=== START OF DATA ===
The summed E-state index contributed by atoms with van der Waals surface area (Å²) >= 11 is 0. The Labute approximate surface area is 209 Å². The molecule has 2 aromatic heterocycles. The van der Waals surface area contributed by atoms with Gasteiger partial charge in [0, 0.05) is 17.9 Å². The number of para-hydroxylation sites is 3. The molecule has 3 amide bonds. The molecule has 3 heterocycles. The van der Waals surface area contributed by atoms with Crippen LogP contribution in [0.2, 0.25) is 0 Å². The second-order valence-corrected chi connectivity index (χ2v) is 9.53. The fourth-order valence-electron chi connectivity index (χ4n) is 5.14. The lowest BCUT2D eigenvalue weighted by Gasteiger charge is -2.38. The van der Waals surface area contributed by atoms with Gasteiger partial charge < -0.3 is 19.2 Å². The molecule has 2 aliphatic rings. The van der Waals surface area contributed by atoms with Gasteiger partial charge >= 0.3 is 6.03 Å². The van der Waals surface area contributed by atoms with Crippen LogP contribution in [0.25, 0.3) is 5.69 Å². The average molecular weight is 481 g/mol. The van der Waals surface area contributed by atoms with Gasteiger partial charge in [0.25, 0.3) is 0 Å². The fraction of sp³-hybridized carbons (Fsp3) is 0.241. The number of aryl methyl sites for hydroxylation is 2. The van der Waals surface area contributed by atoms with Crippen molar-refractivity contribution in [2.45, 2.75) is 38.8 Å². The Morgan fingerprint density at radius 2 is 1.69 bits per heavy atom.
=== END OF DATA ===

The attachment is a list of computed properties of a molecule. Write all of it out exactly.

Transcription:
The summed E-state index contributed by atoms with van der Waals surface area (Å²) >= 11 is 0. The Labute approximate surface area is 209 Å². The molecule has 2 aromatic heterocycles. The van der Waals surface area contributed by atoms with Gasteiger partial charge in [0, 0.05) is 17.9 Å². The number of para-hydroxylation sites is 3. The molecule has 3 amide bonds. The molecule has 3 heterocycles. The van der Waals surface area contributed by atoms with Crippen LogP contribution in [0.2, 0.25) is 0 Å². The second-order valence-corrected chi connectivity index (χ2v) is 9.53. The fourth-order valence-electron chi connectivity index (χ4n) is 5.14. The lowest BCUT2D eigenvalue weighted by Gasteiger charge is -2.38. The van der Waals surface area contributed by atoms with Gasteiger partial charge < -0.3 is 19.2 Å². The molecule has 2 aliphatic rings. The van der Waals surface area contributed by atoms with Gasteiger partial charge >= 0.3 is 6.03 Å². The van der Waals surface area contributed by atoms with Crippen LogP contribution in [0.25, 0.3) is 5.69 Å². The average molecular weight is 481 g/mol. The van der Waals surface area contributed by atoms with Gasteiger partial charge in [0.25, 0.3) is 0 Å². The fraction of sp³-hybridized carbons (Fsp3) is 0.241. The number of aryl methyl sites for hydroxylation is 2. The van der Waals surface area contributed by atoms with Crippen molar-refractivity contribution in [2.45, 2.75) is 38.8 Å². The Morgan fingerprint density at radius 2 is 1.69 bits per heavy atom.